Eggener addresses the NCCN’s reversal on its controversial decision to remove the word “preferred” from its guideline on active surveillance for low-risk prostate cancer.
The National Comprehensive Cancer Network (NCCN)’s recent decision to remove the word “preferred” from its prostate cancer guidelines in reference to active surveillance as an approach for low-risk disease—and subsequent revision “preferred for most patients”—caused a stir within the urology world. The preferred approach for low-risk prostate cancer was the subject of a debate held at 2021 Society of Urologic Oncology Annual Meeting. In this interview, Scott E. Eggener, MD, a participant in the debate, explains the rationale for active surveillance in low-risk prostate cancer and offers advice for patients recommended surveillance but who want to undergo treatment. Eggener is the Bruce and Beth White Family Professor of Surgery and Radiology, vice chair of urology, and director of the High Risk and Advanced Prostate Cancer Clinic at the University of Chicago.
For men who are diagnosed with prostate cancer, roughly half are diagnosed with early-stage and what we term low-risk prostate cancer. The debate is over the NCCN guidelines on what the recommendations are for those men and what the options are. Historically, active surveillance was "preferred." Recently, that word was taken out [of the guidelines] and as of about 24 hours ago, the panel inserted it back in, but it's an important topic to debate. What are the things that go into the decision of surveillance vs treatment?
First, and most important, there are a lot of data available from many different series showing superb long-term outcomes with active surveillance for men with low-risk prostate cancer, so it's a data-based recommendation that it should be the preferred option. Additionally, all the other international guidelines—our contemporaries from Europe, Australia, Canada—all also recommend surveillance as the preferred or primary consideration for management. However —and I think there'll be some agreement amongst the debaters—there are certain men with low-risk prostate cancer that do have features where treatment should be discussed as an option, side by side with surveillance.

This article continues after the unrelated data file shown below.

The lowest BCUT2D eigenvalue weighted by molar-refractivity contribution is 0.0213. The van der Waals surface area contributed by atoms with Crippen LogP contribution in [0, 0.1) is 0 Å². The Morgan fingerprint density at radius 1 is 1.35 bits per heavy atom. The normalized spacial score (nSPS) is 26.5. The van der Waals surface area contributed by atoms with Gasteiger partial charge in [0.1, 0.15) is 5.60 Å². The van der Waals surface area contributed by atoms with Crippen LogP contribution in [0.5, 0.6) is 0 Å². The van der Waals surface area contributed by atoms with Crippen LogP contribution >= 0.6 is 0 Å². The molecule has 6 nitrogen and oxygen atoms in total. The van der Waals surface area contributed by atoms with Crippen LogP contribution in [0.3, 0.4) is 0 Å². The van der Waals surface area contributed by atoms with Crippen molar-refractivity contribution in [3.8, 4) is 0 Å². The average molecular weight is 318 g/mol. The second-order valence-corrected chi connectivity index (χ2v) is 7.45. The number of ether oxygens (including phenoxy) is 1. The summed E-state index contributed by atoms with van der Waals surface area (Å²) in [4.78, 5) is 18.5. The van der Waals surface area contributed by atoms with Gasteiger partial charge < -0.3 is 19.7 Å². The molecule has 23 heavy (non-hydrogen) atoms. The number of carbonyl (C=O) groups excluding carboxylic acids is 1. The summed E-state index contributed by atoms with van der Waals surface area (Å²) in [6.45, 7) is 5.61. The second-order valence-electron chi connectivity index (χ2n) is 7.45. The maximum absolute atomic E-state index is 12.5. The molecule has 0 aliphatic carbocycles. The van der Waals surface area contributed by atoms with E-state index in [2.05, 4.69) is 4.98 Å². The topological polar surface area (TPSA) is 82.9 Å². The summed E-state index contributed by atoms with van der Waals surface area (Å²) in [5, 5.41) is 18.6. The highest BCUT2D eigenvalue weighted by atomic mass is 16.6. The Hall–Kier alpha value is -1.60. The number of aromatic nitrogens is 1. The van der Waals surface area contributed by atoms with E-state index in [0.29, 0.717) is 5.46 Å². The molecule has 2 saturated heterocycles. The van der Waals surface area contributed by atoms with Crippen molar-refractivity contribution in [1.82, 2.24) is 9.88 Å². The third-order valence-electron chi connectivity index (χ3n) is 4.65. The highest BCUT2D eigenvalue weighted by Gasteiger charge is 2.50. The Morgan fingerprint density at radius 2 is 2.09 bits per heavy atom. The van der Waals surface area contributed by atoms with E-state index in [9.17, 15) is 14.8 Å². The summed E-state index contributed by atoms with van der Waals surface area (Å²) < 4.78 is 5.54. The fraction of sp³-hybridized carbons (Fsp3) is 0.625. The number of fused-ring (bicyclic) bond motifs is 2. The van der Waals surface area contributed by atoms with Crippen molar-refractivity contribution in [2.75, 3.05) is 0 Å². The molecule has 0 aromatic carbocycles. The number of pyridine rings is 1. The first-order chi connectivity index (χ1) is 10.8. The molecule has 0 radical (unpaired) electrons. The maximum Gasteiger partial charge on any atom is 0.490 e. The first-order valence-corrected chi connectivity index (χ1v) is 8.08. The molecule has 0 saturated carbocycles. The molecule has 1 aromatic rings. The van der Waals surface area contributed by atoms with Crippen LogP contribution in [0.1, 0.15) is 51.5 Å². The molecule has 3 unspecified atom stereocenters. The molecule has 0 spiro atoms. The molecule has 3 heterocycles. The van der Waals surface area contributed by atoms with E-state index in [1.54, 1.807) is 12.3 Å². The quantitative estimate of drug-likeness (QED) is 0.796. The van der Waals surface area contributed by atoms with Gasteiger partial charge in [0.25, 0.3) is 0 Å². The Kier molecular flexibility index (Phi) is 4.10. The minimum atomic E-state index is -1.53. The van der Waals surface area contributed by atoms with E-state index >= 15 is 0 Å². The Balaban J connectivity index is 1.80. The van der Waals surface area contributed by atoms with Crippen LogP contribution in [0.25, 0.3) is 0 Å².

I started practicing about 14-15 years ago, and I was one of the first urologists in the Chicagoland area to routinely offer surveillance. There was a lot of blowback from my colleagues and even some patients. But thankfully, there's been an evolution in the maturation of the data that are available, where they continue to show excellent long-term outcomes. Now, almost all men that I see with low-risk prostate cancer do surveillance. There are rare exceptions. But it's changed quite dramatically over the last 15 years both in my practice/our region and certainly across the United States. But we do have a long way to go across the United States to more appropriately have men do surveillance because there are still way too men in my opinion who get treated unnecessarily for early-stage prostate cancer.
In many men with low-risk disease, I don't know whether it's a service or disservice that they've been diagnosed with it. When we screen men, we're primarily looking for higher grade disease—Grade Group 2 or Gleason 7 or higher. Once a man is diagnosed with low-risk prostate cancer, we have a lot of tools available with MRI, genomic biomarkers, biopsy, PSA, and we need to do a better job of figuring out how to integrate those and minimize the number of biopsies a man has to have, but still maintain the excellent long-term outcomes.
There certainly are men that hear the word "cancer," and their gut instinct, very appropriately, is to do treatment. My advice would be to make sure that they meet with someone who spends a considerable amount of time with them and thoughtfully reviews the rationale of surveillance —most importantly, the excellent outcomes—and they also have an honest overview of what treatment might entail because there are some risks associated with it that can be life altering.
Overtreatment has been a decades-long problem, and we've made headway in the United States to minimize it, but we still have a long way to go. If treatment had no side effects, or an extremely low likelihood of side effects, there would really be no controversy whatsoever. But even in expert hands, if a man undergoes surgery or radiation, there's unfortunately a risk to their quality of life. There is some potential baggage that can come with it. The great news is most guys do really well. But they need to understand what they're getting involved with.